Water quality in the Adriatic: Croatia’s bathing water is clean
What could be more pleasant than a jump overboard into cool, refreshing water? In order to avoid possible negative health consequences, the EC is conducting a respective monitoring in all member states with Croatia taking the lead year after year. And, as well, in 2018, the EC certified, via the European Environment Agency, a superior water quality at the 1008 official measuring points for the preferred holiday destination of many Europeans. Only Greece, Malta and Cypress performed even better as to the quality of their bathing waters. But one thing should be clear: What was actually measured was the bacterial infestation of the bathing water and not the contamination of the oceans with plastic waste, on which the focus lies today.
In 2018, the investigators recorded too high contamination values only in Southern Dalmatia in Srebreno bay, near Dubrovnik. What applies for remaining Croatia is: Swimming and snorkeling ok! Slovenia as well showed appropriate values without any further complaints, although along a relatively limited coastal strip.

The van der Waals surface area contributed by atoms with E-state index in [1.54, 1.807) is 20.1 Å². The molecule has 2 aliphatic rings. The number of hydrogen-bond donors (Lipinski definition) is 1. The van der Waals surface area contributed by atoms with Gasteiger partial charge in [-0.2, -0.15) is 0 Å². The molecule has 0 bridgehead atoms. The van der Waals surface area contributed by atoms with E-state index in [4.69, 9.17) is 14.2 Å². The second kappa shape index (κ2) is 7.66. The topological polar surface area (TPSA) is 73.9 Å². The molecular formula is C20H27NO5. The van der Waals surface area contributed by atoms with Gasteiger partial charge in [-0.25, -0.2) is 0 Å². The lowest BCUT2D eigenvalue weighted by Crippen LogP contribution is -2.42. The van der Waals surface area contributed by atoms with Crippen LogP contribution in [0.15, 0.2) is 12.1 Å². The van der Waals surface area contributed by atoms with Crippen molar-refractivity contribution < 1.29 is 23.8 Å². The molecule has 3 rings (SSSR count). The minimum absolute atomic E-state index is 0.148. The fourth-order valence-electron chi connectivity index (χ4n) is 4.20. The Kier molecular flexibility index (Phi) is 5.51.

Or, to put it differently: Those coming from Germany, Austria or Switzerland seeking clean Adriatic beaches without boarding an aircraft, will be in good hands in Croatia. But this is already common knowledge among skippers.
The water quality in Italy was found in not such a good shape, though: At the 4,871 measuring points the European Environment Agency recorded 79 cases of excessive bacterial contamination. Here, bathing should be avoided as far as possible. Those interested in the subject water quality in the Adriatic? and looking for further information, will find a compilation of links with useful research approaches to make sure that your bathing fun will not be spoilt by Montezuma’s revenge?
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